Charging full requirements customers for distribution network services using the traditional cents per kilowatt hour (KWh) approach creates economic incentives for consumers to invest in distributed generation technologies, such as rooftop solar photovoltaics, despite the fact that marginal cost of grid-supplied electricity is lower. Wolak first assesses the economic efficiency properties of this approach to transmission and distribution network pricing and whether current approach distribution network pricing implies that full-requirement customers cross-subsidize distributed solar customers. Using data on quarterly residential distribution network prices from California's three largest investor-owned utilities he finds that larger amounts of distributed solar capacity and more geographically concentrated solar capacity predict higher distribution network prices and average distribution network costs. Moreover, this result continues to hold even after controlling for average distribution network costs for the utility. Using these econometric model estimates, Wolak finds that 2/3 of the increase in residential distribution network costs for each of the three utilities between 2003 and 2016 can attributed to the growth distributed solar capacity. He also investigates the legal obligation that distributed solar generation customers have to pay for sunk costs of investments in the transmission and distribution networks. Wolak closes with a description of an alternative approach to distribution network pricing that is likely to increase the economic signals for efficient electricity consumption and the incentive for cost effective installation of distributed solar generation capacity. A straightforward approach to implementing this mechanism for regions where residential customers have interval meters. Suggestions for how to implement mechanism in regions with mechanical meters is also discussed.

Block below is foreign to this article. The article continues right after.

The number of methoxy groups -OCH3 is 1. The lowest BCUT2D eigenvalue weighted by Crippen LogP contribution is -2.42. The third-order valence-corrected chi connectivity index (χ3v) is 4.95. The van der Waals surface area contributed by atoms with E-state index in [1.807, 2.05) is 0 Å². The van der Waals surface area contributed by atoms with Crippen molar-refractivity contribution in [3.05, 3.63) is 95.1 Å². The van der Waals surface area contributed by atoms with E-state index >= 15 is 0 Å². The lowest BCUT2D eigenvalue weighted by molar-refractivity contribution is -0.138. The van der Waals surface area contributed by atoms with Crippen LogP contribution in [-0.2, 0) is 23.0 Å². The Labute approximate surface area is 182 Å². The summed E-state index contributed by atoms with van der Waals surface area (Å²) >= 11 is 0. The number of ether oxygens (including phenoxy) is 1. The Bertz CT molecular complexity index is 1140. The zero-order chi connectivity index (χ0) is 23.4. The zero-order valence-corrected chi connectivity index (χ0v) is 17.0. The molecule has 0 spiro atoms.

Advocates of market mechanisms for addressing greenhouse gases and other pollutants typically argue that it is a necessary step in pricing polluting goods at their social marginal cost (SMC). Electricity prices, however, deviate from social marginal cost for many reasons, some of which cause prices to be too low-such as pollution externalities-and others cause prices to be too high-such as recovery of fixed costs. Furthermore, because electricity is not storable, marginal cost can fluctuate widely within even a day, while nearly all residential retail prices are static over weeks or months. Borenstein and Bushnell study the relationship between residential electricity prices and social marginal cost, both on average and over time. They find that while the difference between the standard residential electricity rate and the utility's average (over hours) social marginal cost is relatively small on average in the US, there is large regional variation, with price well above average SMC in some areas and price well below average SMC in other areas. Furthermore, the researchers find that for most utilities the largest source of difference between price and SMC is the failure of price to reflect variation in SMC over time. In a standard demand framework, total deadweight loss over a time period is proportional to the sum of squared differences between a constant price and SMC, which can be decomposed into the component due to price deviating from average SMC and the component due to the variation in SMC. The researchers' estimates imply that if demand elasticity were the same in response to hourly price variation as to changes in average price, then the sales-weighted average share of deadweight loss attributable to the failure to adopt time-varying pricing is 62%, with the remainder attributable to the gap between price and average SMC. These deadweight loss shares, however, vary dramatically across utilities and regions, and are sensitive to demand elasticity assumptions.